These War Games Will Determine the Future of the Marine Corps

U.S. Marines Corps 1st Lt. Stefan A. Gliwa, right, commands his platoon to advance during Exercise Ssang Yong 14 in Suesongri, South Korea, March 26, 2014. (U.S. Marine Corps photo by Sgt. Anthony J. Kirby/Released)
U.S. Marines Corps 1st Lt. Stefan A. Gliwa, right, commands his platoon to advance during Exercise Ssang Yong 14 in Suesongri, South Korea, March 26, 2014. (U.S. Marine Corps photo by Sgt. Anthony J. Kirby/Released)

Marines from the Corps' East Coast and West Coast expeditionary forces will spend several months this summer in a competition of sorts to help determine how the service will fight and train ten years from now.

This week, top brass from around the Corps are meeting in an executive off-site meeting near Washington, D.C., to discuss a plan that will use war games to shape the future force. It's part of an initiative called Force 2025, said Lt. Gen. Robert Walsh, the deputy commandant of Marine Corps Combat Development Command, who described the plan to Military.com during a recent lecture at the Center for Strategic and International Studies.

In July, Marine Corps Commandant Gen. Robert Neller plans to choose one of two separately developed plans to shape the future force, Walsh said. On course of action favors an "evolutionary" approach, making changes in a more gradual fashion and building on existing methods and practices. The other, he said, is a "revolutionary" approach that emphasizes more "out of the box" ideas and disruptive thinking.

Neller has spoken often about the Marine Corps' need to develop its capabilities, particularly in the information warfare and cyber realm. In an order published in January, he set a 2017 deadline to expand information operations, cyber, and electronic warfare.

"We will engage in deliberate, holistic, total force planning to shape the Marine Corps of 2020-2025 and beyond based on our future operating concepts and capabilities," he wrote. "We will look at advances in technology that create opportunities to adjust table of organization structure spaces that more appropriately meet current and future force operational requirements."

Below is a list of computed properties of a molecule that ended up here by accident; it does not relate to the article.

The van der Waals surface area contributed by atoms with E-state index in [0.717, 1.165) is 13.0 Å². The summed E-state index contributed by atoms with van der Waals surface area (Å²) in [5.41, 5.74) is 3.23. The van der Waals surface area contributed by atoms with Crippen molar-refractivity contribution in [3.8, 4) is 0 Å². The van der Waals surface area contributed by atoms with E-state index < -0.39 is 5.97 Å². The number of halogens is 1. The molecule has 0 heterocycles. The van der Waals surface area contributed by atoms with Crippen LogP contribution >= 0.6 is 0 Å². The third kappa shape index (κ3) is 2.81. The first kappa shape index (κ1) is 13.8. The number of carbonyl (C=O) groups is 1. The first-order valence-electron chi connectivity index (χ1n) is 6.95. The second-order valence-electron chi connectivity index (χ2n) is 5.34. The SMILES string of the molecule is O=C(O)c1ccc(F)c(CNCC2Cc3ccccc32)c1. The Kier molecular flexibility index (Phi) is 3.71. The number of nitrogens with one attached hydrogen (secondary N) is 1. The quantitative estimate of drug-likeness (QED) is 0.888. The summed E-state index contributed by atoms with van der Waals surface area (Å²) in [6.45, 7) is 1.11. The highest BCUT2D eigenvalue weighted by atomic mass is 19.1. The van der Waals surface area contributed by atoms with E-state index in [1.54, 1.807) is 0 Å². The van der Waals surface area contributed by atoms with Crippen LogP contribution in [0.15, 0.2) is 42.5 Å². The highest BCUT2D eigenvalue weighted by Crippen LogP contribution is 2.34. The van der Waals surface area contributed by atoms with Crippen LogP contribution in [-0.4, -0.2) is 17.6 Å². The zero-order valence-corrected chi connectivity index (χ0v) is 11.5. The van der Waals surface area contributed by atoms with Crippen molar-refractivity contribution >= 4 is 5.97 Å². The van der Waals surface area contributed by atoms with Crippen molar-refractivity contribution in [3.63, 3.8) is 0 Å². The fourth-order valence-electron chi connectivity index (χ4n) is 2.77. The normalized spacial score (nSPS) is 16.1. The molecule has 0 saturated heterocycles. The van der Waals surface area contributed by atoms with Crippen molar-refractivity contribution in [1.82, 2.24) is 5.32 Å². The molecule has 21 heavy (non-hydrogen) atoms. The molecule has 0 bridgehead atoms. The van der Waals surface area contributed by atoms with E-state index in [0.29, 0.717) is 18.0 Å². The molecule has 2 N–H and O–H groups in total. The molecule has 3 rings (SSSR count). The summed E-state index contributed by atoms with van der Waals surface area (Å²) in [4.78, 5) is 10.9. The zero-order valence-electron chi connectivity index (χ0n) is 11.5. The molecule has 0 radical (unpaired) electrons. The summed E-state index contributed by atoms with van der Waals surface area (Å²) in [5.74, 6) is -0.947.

Neller has also touted the importance of experimentation and adopting new technology. Earlier this year, he announced that an operational battalion, 3rd Battalion, 5th Marines, out of Camp Pendleton, California, would serve as the Corps' "experimental unit" during a deployment to the Pacific this year for the purpose of testing out new operational concepts.

The two approaches to change were developed by two teams of officers representing a spectrum of ranks and military occupational specialties who broke the Marine Corps down into its separate elements -- ground, air, logistics, and command -- to discuss ways that each element needed to change to confront current-day challenges.

Planning began with more than 200 officers. That number was ultimately cut down to two teams of 12 as the courses of action were refined. The most senior officers, Walsh said, worked on slower, evolutionary approaches to change, while the more junior ones, including captains, majors and lieutenant colonels, focused on revolutionary and disruptive proposals.

"Really what I had to do was pressurize them to put away their MOS equities," he said. "I didn't want them thinking as a Harrier pilot or an artillery officer. I wanted them thinking [Marine air-ground task force]."

But before those proposals are presented to the commandant so he can pick one, they will be pushed down to the operating forces for field-testing.

"Every though we're doing force design, what we said was, ‘this has to be collaborative and inclusive,'" Walsh said. "If we just did this behind closed doors down in Quantico or with the commandant one-on-one, we may make some decisions that wouldn't be right.

Walsh said I Marine Expeditionary Force, based on the West Coast, and II MEF, on the East Coast, would each be assigned one of the two approaches to test during a series of war games called MAGTF Warrior. The name highlights the Marine air-ground task force that forms the heart of the Corps' expeditionary approach warfare.

"We're going to ... let the operators who know how to fight a MEF, fight a [Marine Expeditionary Brigade], they're going to wring those [courses of action] out for us," he said.

Walsh could not immediately say which MEF will take which of the two approaches; it's not yet clear if that decision has been made.

The MAGTF Warrior war games will play out in May and June, Walsh said, before the results are presented to Neller in July for a decision. After he picks an approach, brass will begin a second phase of planning to determine how to best implement the recommended changes over the next decade within budget, time and organizational constraints.

"The design is really Marine Corps Force 2025," Walsh said. "It's not going to happen all at once."

-- Hope Hodge Seck can be reached at hope.seck@military.com. Follow her on Twitter at @HopeSeck.

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